Sunday, June 03, 2007

Satisfying Also-Ran


Persuasion, by Jane Austen, Read by Nadia May, Blackstone Audiobooks,


I’ve not read this novel since college, over ten years back now, nor have I seen the excellent adaptation in nearly as long. Yet, for reasons that no longer seem clear, Jane Austen’s Persuasion always struck me as one of her more profoundly philosophical works, as important among her works as the other concept titled books Pride and Prejudice and Sense and Sensibility. It’s quieter, less merry than those two, closer in spirit to Mansfield Park in many ways, yet like the two above-mentioned, it focuses itself on the manifestations of an idea, all the character being plagued by, influenced by, and toyed with persuasion.

It’s a fitting title and it neatly dovetails with those novels even if Austen had never intended this specific one. We watch throughout the novel’s brisk pace the various ways persuasion is used and misused, curtailed or abused. A more fitting title would be hard to imagine, though one could sympathize with an author not wishing to so overtly tip her hand.

Within the book’s very first pages, we are introduced to the titular theme. Having overspent all his life, the widower Sir Walter Elliot must retrench in order to avoid ruin. His dead wife’s friend and his daughter’s godmother, Lady Russell comes up with a plan of spending and saving. This good lady presents it to Anne Elliot, Sir Walter’s younger daughter, who draws up a bit more stringent of a plan. The two hope to persuade Anne’s father to follow these rules. He ignores them, and we are to see how from this refusal so many other things fall out. He and his eldest daughter Elizabeth fail ever to see how they could live other than they do, the two of them a self-completing loop of persuasion, each confirming in the other already held prejudices.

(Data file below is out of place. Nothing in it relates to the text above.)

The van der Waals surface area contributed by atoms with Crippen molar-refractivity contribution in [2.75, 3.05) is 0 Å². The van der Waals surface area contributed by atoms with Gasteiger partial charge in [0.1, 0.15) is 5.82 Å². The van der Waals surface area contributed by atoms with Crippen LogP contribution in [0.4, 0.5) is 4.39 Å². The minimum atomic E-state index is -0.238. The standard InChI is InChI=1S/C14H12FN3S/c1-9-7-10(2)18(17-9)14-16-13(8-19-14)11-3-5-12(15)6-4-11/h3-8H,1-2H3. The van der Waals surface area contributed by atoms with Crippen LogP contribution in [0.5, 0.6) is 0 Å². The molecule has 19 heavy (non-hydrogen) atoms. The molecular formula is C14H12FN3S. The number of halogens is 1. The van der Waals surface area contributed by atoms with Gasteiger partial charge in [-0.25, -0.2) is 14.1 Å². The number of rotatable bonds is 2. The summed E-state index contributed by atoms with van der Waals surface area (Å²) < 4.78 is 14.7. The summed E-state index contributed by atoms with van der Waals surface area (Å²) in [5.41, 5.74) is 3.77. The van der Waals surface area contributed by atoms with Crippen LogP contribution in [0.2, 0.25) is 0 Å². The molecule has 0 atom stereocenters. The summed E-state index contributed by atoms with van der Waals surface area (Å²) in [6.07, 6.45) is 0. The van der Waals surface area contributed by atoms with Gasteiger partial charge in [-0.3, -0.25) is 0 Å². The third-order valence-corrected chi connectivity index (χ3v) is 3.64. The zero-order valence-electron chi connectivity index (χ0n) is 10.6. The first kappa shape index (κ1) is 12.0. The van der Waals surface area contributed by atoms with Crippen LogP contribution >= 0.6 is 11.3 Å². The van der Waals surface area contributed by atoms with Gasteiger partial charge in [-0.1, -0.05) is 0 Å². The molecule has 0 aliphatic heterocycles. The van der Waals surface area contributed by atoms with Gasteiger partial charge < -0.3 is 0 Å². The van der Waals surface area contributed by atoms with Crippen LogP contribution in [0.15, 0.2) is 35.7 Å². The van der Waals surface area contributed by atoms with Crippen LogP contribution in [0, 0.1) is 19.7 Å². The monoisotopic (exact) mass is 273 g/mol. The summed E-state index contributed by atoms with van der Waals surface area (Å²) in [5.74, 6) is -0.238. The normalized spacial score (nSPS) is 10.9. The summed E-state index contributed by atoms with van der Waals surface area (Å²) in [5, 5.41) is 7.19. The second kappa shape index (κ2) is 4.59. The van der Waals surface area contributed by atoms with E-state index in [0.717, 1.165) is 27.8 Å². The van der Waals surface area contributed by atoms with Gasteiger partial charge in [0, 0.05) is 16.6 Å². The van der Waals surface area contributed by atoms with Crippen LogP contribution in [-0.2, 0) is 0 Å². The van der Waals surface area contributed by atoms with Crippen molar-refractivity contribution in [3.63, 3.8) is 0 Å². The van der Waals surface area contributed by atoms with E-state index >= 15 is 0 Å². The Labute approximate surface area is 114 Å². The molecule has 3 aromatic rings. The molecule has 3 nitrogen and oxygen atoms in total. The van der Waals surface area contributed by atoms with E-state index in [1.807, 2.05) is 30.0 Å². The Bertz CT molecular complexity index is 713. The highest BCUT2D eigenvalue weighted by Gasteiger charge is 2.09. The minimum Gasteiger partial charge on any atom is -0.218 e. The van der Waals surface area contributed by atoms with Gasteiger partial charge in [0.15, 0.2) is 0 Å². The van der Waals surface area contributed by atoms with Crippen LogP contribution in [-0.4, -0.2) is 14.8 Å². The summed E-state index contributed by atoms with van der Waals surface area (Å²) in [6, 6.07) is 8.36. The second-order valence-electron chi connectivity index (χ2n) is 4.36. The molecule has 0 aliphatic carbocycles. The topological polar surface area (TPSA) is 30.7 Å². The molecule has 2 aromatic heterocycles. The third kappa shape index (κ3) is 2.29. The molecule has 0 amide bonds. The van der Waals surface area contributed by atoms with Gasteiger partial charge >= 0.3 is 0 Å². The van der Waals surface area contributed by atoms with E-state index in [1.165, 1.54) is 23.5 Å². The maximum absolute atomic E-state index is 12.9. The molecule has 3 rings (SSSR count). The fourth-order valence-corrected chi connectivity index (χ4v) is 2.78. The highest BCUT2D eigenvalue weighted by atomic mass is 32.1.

Likewise, young Anne is not helpless in the face of what the novel is all about. Years preceding these current events, Anne was persuaded by her father and Lady Russell to break off her association with young Frederick Wentworth. Neither party thought he was quite the thing, no prospects, you see. And this is what leads to the emotionalism and overwrought feelings present at their next meeting some eight years later. Thus the two major movements of the book come from unsuccessful good persuasion and successful bad persuasion.

(Not necessarily that for the time Anne’s father or her dear friend Lady Russell are in the wrong. Lowly naval officers or the like with no prospects and little else to recommend them save a young girl’s heart litter Austen’s novels often wreaking mischief.)

And much as in many of Austen’s other works, we will see older couples, courting couples, love doomed, love thwarted, and lovers reunited. As Marianne Dashwood grew ill and was courted by Colonel Brandon, Persuasion too has its impetuous and flighty young lass felled by illness and forced to reevaluate her life and her actions. And like other books by the same author, there will be military men, curates, inheritances, double-dealings, behind the scene shenanigans, and so on.

There is, I think, a very set and specific number of ingredients from which Austen regularly chose, increasing or decreasing the specific quantity and strength as necessary. Much as you may enjoy hours of delight from the nearly the same exact set up in any Wodehouse Jeeves & Wooster novel, Austen’s novels taken together are rather like a symphonic variation on a theme.